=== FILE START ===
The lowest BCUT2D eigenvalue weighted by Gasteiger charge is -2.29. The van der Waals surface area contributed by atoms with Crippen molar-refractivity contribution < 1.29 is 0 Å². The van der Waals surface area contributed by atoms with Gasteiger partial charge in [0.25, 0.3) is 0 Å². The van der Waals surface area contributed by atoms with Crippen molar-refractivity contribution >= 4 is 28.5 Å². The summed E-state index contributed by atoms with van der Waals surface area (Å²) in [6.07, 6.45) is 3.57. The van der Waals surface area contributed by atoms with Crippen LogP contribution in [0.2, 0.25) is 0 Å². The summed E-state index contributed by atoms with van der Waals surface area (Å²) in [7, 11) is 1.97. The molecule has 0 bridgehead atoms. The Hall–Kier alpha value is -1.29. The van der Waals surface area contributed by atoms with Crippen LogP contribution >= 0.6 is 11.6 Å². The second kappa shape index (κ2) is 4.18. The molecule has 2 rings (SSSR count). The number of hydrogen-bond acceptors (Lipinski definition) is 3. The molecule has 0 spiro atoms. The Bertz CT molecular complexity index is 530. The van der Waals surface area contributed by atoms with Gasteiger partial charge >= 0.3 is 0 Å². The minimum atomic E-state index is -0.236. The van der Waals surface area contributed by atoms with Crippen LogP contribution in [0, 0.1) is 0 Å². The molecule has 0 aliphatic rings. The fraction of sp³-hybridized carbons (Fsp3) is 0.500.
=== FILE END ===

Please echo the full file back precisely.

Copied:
The lowest BCUT2D eigenvalue weighted by Gasteiger charge is -2.29. The van der Waals surface area contributed by atoms with Crippen molar-refractivity contribution < 1.29 is 0 Å². The van der Waals surface area contributed by atoms with Gasteiger partial charge in [0.25, 0.3) is 0 Å². The van der Waals surface area contributed by atoms with Crippen molar-refractivity contribution >= 4 is 28.5 Å². The summed E-state index contributed by atoms with van der Waals surface area (Å²) in [6.07, 6.45) is 3.57. The van der Waals surface area contributed by atoms with Crippen LogP contribution in [0.2, 0.25) is 0 Å². The summed E-state index contributed by atoms with van der Waals surface area (Å²) in [7, 11) is 1.97. The molecule has 0 bridgehead atoms. The Hall–Kier alpha value is -1.29. The van der Waals surface area contributed by atoms with Crippen LogP contribution >= 0.6 is 11.6 Å². The second kappa shape index (κ2) is 4.18. The molecule has 2 rings (SSSR count). The number of hydrogen-bond acceptors (Lipinski definition) is 3. The molecule has 0 spiro atoms. The Bertz CT molecular complexity index is 530. The van der Waals surface area contributed by atoms with Gasteiger partial charge >= 0.3 is 0 Å². The minimum atomic E-state index is -0.236. The van der Waals surface area contributed by atoms with Crippen LogP contribution in [0, 0.1) is 0 Å². The molecule has 0 aliphatic rings. The fraction of sp³-hybridized carbons (Fsp3) is 0.500.